Leica M10-R Camera Review

Leica just introduced the M10-R, a manual focus rangefinder-style digital camera complete with a 40.89-megapixel sensor. We had the opportunity to use the camera prior to its release and evaluate its performance. Here are the results of our hands-on assessment.

The Leica M10-R is the fifth model in the Leica M10 digital rangefinder camera series, each unique and all sold concurrently. Anticipated price of the new M10-R is $8,295.

Leica M10-R Major Features
• Compact manual focus rangefinder-style digital camera
• 40.89-megapixel full-frame CMOS sensor
• Leica Maestro II image signal processor
• CMOS chip, approx. 24x36 mm
• No Low-Pass filter
• Touch Display 3-inch TFT LCD monitor on back
• Aperture Priority automatic or fully Manual
• Optical Viewfinder (0.73X magnification)
• ISO 100-50000 (Base ISO 100)
• Shutter to 1/4000 second
• Long Exposure times up to 16 minutes
• Silent Shutter (introduced on M10-P)
• High speed shooting up to about 4.5 fps
• DNG (7864x5200 pixels) and JPEG file formats
• Buffer Memory 2Gb
• Built-in Wi-Fi (802.11b/g/n)
• Seamless Leica FOTOS app connectivity
• Black chrome or silver-colored chrome finish
• Made in Germany

$8,295 in black chrome and silver chrome finishes.

Shutterbug reviewed all previous Leica M10 cameras and even published an exclusive photo essay on the unboxing of a Special Edition Zagato Leica M10. Here are the links to our library of Leica M10 model camera reviews:

Leica M10

Leica M10-P

Leica M10-D

M10 Monochrom

Special Edition Zagato Leica M10

Here is how the Leica M10-R compares to the Leica M10 and M10-P.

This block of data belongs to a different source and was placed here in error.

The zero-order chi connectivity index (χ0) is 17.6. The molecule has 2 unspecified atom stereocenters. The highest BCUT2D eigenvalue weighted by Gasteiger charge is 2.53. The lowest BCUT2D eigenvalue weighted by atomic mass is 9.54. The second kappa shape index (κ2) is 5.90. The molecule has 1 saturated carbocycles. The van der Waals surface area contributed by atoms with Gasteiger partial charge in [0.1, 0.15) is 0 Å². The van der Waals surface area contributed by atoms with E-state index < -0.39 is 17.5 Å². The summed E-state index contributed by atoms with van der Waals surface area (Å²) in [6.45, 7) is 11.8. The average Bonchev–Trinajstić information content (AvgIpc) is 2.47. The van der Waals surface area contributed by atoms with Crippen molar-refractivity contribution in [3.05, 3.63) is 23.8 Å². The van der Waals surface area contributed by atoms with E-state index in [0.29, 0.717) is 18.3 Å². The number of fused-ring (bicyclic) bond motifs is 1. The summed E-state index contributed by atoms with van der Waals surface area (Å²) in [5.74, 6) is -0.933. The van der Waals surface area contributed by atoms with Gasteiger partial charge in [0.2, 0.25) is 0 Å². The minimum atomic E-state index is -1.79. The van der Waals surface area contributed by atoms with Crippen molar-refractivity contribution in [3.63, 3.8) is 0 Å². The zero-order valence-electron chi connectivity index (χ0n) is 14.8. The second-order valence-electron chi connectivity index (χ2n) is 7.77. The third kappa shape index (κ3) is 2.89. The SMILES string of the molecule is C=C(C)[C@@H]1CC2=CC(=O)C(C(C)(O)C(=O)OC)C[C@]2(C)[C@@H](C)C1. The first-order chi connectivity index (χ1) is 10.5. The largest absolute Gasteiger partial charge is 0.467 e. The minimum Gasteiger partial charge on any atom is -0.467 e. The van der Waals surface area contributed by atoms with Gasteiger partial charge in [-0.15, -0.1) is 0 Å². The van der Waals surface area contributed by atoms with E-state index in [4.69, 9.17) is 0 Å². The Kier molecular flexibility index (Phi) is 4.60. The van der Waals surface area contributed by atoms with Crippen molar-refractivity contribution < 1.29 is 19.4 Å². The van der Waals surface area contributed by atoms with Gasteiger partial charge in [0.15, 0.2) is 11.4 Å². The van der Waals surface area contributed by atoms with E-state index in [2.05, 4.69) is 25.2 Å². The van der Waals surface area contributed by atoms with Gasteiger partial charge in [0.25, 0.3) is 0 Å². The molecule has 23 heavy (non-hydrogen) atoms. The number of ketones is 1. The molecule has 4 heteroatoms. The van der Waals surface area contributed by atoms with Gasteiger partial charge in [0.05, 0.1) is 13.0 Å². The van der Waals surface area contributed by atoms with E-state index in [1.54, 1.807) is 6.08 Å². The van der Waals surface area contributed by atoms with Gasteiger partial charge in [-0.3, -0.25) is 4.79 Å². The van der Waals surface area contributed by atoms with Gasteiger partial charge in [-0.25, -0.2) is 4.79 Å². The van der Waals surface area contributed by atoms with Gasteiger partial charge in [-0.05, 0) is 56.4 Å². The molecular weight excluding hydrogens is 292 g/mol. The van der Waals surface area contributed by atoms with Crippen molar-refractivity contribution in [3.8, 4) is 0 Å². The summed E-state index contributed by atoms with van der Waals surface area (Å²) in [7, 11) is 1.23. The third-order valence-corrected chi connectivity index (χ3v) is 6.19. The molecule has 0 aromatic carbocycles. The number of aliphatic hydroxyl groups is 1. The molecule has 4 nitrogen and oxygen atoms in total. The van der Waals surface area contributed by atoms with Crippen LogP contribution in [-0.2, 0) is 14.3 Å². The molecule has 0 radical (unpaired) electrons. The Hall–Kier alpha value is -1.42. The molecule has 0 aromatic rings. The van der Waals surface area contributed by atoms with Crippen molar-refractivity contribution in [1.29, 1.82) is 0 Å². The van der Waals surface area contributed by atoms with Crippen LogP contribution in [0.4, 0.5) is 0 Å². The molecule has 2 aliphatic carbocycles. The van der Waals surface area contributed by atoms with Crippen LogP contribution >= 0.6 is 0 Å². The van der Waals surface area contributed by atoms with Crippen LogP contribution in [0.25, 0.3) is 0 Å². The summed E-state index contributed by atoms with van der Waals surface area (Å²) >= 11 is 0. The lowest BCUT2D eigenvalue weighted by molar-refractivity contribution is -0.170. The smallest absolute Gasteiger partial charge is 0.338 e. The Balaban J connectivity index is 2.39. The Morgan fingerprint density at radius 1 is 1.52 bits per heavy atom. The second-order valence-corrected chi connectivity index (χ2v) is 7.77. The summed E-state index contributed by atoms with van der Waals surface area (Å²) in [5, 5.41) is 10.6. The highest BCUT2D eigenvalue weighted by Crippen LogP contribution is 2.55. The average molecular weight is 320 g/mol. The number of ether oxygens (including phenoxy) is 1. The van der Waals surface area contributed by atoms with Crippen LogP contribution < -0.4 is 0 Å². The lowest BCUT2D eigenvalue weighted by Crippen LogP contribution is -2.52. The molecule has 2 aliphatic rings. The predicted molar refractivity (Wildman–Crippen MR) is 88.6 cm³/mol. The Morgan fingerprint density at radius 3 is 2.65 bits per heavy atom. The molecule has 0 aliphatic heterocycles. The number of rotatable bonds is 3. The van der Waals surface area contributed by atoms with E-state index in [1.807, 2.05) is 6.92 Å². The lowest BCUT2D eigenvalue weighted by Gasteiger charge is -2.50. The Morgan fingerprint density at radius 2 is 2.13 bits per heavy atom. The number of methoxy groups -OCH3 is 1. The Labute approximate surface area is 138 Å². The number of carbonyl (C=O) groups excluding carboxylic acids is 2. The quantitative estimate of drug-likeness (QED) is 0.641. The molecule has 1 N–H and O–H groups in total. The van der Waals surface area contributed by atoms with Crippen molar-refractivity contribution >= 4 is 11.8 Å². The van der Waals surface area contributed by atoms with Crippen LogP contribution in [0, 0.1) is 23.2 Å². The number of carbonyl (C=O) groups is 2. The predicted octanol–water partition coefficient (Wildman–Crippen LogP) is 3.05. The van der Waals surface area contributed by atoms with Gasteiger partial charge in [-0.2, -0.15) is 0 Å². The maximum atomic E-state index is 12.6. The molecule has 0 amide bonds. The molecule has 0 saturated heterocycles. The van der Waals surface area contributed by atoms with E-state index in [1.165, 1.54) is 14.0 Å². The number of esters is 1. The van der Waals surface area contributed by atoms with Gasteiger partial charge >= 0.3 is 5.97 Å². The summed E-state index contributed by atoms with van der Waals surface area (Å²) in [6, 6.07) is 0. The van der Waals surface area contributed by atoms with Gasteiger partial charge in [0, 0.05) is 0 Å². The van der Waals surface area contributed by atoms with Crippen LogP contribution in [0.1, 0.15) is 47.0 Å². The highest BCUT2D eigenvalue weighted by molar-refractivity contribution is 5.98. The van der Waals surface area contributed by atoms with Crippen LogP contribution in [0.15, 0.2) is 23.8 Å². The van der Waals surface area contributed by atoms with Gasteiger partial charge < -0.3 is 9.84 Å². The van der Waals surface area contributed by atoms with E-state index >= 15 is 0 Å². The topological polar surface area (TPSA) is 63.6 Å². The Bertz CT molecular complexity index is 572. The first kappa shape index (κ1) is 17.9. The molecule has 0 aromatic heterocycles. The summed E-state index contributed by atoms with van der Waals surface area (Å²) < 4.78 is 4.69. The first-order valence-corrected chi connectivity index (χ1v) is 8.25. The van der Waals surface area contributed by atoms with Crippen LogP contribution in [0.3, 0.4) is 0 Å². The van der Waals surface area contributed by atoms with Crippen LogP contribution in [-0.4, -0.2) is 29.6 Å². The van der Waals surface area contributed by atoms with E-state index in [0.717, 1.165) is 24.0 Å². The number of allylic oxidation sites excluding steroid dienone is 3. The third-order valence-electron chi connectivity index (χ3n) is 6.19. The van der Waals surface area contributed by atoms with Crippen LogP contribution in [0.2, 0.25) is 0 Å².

Not shown in the matrix are the Leica M10-D (which does not have an LCD display on the back and is perfect for reliving the experience of shooting with a classic M-series film-based Leica) and the Leica M10 Monochrom (monochrome only). The Leica M10-D currently retails for $8795 and the Leica M10 Monochrom for $8295.

In this review we examine only the most outstanding and model-defining feature, the 40.89-megapixel high resolution sensor.

Since the Leica M10-R is essentially identical to the other models in the lineup, we refrain from repeating the same information and analyses here. Instead, we invite you to refer to the earlier reviews to learn about Construction, Features, Operation and other traditional review topics.

Image File Resolution and Size
The Leica M10-R creates JPEG and DNG files that measure 7864x5200. That equates to resolution of 40.89 megapixels with a 3:2 aspect ratio. The DNG files are 14-bit, lossless compressed; the JPEGs are 8-bit. JPEG file sizes average around 16 to 18 megabytes. In comparison the Sony Alpha a7RII produces images 7952x5304.

Real-World Evaluation
We pursued four very different and distinct – but very typical – types of shooting situations to judge the performance and benefits of the 40+ megapixel resolution.

First, we photographed an unremarkable indoor scene. We chose the corner of a music room that includes a piano, guitar, sheet music and various other objects. Lighting is mixed natural and artificial lighting and quite flat, and colors are relatively muted. We also included the all-important X-Rite ColorChecker Passport Photo 2 which we have used extensively since reviewing it here back in spring of 2019.

Image was captured using a Leica M10-R, Leitz Summilux 50mm f/1.4 lens on an Induro CT214 studio tripod. Exposure setting was f/11 for 2 seconds at ISO 200. No exposure bias.